5. Roma v Lazio (Rome)
The Derby della Capitale is more than just a game; it's footballing war. Twice a season Lazio and Roma lock horns in the league at their home, the Stadio Olimpico and battles often ensue between the Lazio ultras in Curva Nord and the Roma ultras in Curva Sud. Violence is usually prevalent. In 1979, Lazio fan Vincenzo Paparelli died after he was hit by a flare. Paparelli is remembered to this day and is a symbol of the Biancocelesti's passion for the derby. In 2004, the encounter was abandoned after rumours spread suggesting a child had been killed by the police. The aftermath saw stands set on fire, 13 arrests and over 170 injuries. In November this year, the latest renewal of rivalry saw Lazio claim a thrilling 3-2 victory in a match which also saw two red cards... archetypal derby stuff.
4. Tottenham Hotspur v Arsenal (London)
Spurs and Arsenal have played out some truly memorable North London derbies. From 1971's double-clinching triumph for Arsenal at Wembley, to Spurs' Paul Gascoigne-inspired FA Cup semi-final victory at the same stadium in 1991 that ensured their rivals would not achieve a second. Few players have made the switch from white to red and white - Sol Campbell's controversial transfer in 2001 was fraught with debate and even saw the defender receive death threats from enraged supporters. There have been numerous memorable moments between the teams in recent years; a 5-1 victory for Tottenham in the League Cup and a 4-4 draw at the Emirates which arguably gave them as much pleasure, while Arsenal have won both the last two league meetings on their patch 5-2... and who could forget lasagne-gate when the Gunners pipped their rivals to fourth spot on the final day in 2006?
3. AC Milan v Inter Milan (Milan)
Derby della Madonnina sees Italian giants Inter Milan and AC Milan go head-to-head in a contest that always captures the imagination. The rivalry is fierce, the result everything to the supporters. One of the most infamous of meetings came in 2005 when the pair were drawn against each other in the UEFA Champions League quarter-final. With Inter trailing, tempers boiled over as the fans in black and blue rained objects down onto the pitch. Milan keeper Dida was struck by a flare and the match was soon abandoned.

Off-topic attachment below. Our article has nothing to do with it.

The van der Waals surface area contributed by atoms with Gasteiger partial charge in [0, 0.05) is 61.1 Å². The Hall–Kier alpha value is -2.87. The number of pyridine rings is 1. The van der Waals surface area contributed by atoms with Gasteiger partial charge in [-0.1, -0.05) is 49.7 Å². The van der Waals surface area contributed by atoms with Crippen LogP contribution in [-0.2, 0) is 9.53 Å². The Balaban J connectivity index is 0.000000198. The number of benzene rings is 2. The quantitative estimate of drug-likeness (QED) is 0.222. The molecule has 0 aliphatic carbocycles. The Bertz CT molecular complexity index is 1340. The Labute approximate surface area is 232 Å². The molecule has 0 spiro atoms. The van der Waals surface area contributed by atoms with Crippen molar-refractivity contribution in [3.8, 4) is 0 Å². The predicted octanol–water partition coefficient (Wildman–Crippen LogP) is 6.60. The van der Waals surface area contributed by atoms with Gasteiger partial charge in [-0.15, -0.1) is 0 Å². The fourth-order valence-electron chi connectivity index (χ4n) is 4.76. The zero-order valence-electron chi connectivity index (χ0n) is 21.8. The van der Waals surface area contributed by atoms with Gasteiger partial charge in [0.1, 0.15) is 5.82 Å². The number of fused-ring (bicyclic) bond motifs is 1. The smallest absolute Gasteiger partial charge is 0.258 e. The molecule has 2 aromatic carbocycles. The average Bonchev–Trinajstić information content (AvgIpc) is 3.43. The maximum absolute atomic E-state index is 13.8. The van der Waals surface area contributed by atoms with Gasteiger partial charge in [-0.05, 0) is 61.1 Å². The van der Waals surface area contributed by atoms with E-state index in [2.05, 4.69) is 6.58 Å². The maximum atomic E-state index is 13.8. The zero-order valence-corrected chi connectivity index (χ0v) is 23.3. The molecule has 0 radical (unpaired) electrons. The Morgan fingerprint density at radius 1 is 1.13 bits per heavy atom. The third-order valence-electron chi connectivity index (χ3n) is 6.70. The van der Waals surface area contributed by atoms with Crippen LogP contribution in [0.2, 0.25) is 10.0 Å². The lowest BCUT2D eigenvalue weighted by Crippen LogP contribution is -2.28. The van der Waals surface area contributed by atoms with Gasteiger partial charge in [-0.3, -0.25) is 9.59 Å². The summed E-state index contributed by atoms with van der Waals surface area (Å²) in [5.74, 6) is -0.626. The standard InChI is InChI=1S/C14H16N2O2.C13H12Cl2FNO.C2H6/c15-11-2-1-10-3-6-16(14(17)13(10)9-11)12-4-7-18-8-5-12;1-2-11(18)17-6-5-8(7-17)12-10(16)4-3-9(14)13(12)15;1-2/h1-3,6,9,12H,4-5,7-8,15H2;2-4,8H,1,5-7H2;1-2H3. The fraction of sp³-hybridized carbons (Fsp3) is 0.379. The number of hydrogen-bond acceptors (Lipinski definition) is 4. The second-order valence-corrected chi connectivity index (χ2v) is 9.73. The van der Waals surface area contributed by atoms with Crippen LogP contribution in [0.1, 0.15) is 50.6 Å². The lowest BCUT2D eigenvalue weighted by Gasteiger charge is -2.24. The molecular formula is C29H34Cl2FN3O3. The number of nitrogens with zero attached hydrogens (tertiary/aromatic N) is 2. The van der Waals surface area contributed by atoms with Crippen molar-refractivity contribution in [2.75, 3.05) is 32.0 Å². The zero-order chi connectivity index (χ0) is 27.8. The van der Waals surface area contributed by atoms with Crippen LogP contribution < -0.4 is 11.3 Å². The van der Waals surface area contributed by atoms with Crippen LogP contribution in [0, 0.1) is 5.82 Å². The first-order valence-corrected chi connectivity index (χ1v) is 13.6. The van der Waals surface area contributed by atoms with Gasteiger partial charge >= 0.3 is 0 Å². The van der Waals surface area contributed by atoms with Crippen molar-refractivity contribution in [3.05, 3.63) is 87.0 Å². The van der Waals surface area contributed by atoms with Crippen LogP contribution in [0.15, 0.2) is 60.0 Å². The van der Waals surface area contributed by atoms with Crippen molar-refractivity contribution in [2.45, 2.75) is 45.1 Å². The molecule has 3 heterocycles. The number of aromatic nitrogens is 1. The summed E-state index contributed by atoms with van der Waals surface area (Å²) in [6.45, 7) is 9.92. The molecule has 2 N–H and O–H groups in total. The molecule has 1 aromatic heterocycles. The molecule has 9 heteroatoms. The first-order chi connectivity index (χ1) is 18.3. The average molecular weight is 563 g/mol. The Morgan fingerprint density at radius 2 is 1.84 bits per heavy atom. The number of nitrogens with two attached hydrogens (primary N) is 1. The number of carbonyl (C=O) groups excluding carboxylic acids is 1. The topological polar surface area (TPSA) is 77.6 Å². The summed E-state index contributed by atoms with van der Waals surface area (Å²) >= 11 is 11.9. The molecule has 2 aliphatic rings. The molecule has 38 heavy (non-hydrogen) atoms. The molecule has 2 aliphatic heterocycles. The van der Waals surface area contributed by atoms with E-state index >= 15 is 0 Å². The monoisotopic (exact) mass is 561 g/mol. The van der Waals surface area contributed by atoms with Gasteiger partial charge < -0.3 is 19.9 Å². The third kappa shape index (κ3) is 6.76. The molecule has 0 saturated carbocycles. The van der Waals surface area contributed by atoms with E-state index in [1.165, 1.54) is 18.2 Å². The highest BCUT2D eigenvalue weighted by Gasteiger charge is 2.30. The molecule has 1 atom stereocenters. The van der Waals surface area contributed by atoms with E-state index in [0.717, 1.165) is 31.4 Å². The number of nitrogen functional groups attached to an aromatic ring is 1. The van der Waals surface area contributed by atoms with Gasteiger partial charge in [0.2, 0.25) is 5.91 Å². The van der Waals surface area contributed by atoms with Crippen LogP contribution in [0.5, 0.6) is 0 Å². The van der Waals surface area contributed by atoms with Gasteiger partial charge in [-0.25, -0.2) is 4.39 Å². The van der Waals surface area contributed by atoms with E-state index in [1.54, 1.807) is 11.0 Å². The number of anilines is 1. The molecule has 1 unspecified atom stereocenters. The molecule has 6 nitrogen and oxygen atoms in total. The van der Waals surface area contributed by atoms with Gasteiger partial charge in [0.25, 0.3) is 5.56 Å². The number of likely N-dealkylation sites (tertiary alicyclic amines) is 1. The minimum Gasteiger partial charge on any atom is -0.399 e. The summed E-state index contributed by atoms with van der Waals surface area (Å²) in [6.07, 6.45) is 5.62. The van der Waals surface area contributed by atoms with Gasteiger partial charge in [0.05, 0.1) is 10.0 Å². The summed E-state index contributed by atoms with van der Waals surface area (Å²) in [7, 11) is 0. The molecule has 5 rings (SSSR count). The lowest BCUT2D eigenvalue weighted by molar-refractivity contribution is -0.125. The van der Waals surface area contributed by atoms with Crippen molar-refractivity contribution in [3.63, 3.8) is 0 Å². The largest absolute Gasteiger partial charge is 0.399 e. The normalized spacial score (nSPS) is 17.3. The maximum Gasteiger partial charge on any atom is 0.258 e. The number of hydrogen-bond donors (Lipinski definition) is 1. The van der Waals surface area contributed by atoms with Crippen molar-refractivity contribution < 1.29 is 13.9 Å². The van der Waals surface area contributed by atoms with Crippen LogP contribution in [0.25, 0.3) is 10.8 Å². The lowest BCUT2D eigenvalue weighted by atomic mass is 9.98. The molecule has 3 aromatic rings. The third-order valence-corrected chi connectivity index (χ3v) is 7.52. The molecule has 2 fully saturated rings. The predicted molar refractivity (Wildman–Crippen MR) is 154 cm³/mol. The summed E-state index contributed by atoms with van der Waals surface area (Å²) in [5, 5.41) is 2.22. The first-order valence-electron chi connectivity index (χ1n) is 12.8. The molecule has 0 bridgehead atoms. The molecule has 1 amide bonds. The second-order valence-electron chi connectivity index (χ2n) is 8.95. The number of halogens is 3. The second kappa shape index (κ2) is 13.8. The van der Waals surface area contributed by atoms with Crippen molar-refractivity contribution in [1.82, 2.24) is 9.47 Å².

2. Boca Juniors v River Plate (Buenos Aires)
Superclasico; a colossal encounter that sees two clubs from Buenos Aires battle for bragging rights. The match-up is world-renowned for its devoted capacity crowds who create an unforgettable atmosphere. Football fanatics travel far and wide to witness the meeting of Argentina's two biggest sides. Riots have been plentiful, while police often have to battle violence. June 23,1968 marked a grey day for the fixture as 71 fans died at Estadio Monumental when they were crushed at gate 12. The rivalry between the pair remained thick in the air after the tragedy as an investigation found nobody guilty despite several theories behind the happenings on that summer's day. As with many fierce derby rivalries, social class also plays a part in the history of his contest with Boca Juniors said to be the club of Argentina's working class, in contrast with the supposedly upper-class support base of River Plate.
1. Celtic v Rangers (Glasgow)
The Old Firm derby between Scotland's two most successful clubs dates back to 1888. The encounter is world famous for its unrelenting commitment and tension. The atmosphere when the duo meet at either Ibrox Stadium or Celtic Park is arguably the most renowned in world football. Violence has often surrounded the clashes as supporters let their emotions get the better of them in a game that is steeped in religion, politics and differing social attitudes. In 1980, around 9,000 fans fought an on-pitch battle in the aftermath of Celtic's 1-0 victory in the Scottish Cup Final at Hampden. Gers currently edge the overall match-ups with more wins over the arch enemy, but the rivalry has been put on hold, in the league at any rate, for the foreseeable future after Rangers' demotion to the fourth tier of Scottish football this summer.